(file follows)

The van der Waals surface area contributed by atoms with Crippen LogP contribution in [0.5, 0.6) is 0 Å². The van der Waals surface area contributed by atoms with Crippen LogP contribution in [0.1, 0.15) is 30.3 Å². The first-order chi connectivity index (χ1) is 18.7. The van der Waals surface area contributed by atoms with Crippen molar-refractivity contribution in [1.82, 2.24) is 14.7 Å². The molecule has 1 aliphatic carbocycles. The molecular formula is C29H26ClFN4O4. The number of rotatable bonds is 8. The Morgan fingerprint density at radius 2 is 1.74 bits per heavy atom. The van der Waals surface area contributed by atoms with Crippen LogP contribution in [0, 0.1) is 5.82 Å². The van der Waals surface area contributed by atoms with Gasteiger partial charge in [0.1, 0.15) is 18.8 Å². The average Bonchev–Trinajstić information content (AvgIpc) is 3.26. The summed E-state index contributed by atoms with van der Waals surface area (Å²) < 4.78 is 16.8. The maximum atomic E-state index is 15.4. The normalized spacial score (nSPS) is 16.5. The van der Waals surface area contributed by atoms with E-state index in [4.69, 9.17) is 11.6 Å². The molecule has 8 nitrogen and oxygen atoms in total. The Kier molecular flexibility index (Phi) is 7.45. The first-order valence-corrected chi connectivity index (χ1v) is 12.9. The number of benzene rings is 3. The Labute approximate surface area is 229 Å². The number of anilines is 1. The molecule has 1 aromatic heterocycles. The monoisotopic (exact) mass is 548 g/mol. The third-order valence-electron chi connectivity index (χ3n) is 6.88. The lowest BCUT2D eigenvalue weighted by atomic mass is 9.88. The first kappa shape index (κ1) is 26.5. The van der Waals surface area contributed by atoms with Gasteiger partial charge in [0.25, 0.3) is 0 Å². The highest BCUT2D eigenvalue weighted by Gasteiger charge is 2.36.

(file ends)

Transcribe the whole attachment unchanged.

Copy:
The van der Waals surface area contributed by atoms with Crippen LogP contribution in [0.5, 0.6) is 0 Å². The van der Waals surface area contributed by atoms with Crippen LogP contribution in [0.1, 0.15) is 30.3 Å². The first-order chi connectivity index (χ1) is 18.7. The van der Waals surface area contributed by atoms with Crippen molar-refractivity contribution in [1.82, 2.24) is 14.7 Å². The molecule has 1 aliphatic carbocycles. The molecular formula is C29H26ClFN4O4. The number of rotatable bonds is 8. The Morgan fingerprint density at radius 2 is 1.74 bits per heavy atom. The van der Waals surface area contributed by atoms with Crippen LogP contribution in [0, 0.1) is 5.82 Å². The van der Waals surface area contributed by atoms with Gasteiger partial charge in [0.1, 0.15) is 18.8 Å². The average Bonchev–Trinajstić information content (AvgIpc) is 3.26. The summed E-state index contributed by atoms with van der Waals surface area (Å²) < 4.78 is 16.8. The maximum atomic E-state index is 15.4. The normalized spacial score (nSPS) is 16.5. The van der Waals surface area contributed by atoms with E-state index in [4.69, 9.17) is 11.6 Å². The molecule has 8 nitrogen and oxygen atoms in total. The Kier molecular flexibility index (Phi) is 7.45. The first-order valence-corrected chi connectivity index (χ1v) is 12.9. The number of benzene rings is 3. The Labute approximate surface area is 229 Å². The number of anilines is 1. The molecule has 1 aromatic heterocycles. The monoisotopic (exact) mass is 548 g/mol. The third-order valence-electron chi connectivity index (χ3n) is 6.88. The lowest BCUT2D eigenvalue weighted by atomic mass is 9.88. The first kappa shape index (κ1) is 26.5. The van der Waals surface area contributed by atoms with Gasteiger partial charge in [0.25, 0.3) is 0 Å². The highest BCUT2D eigenvalue weighted by Gasteiger charge is 2.36.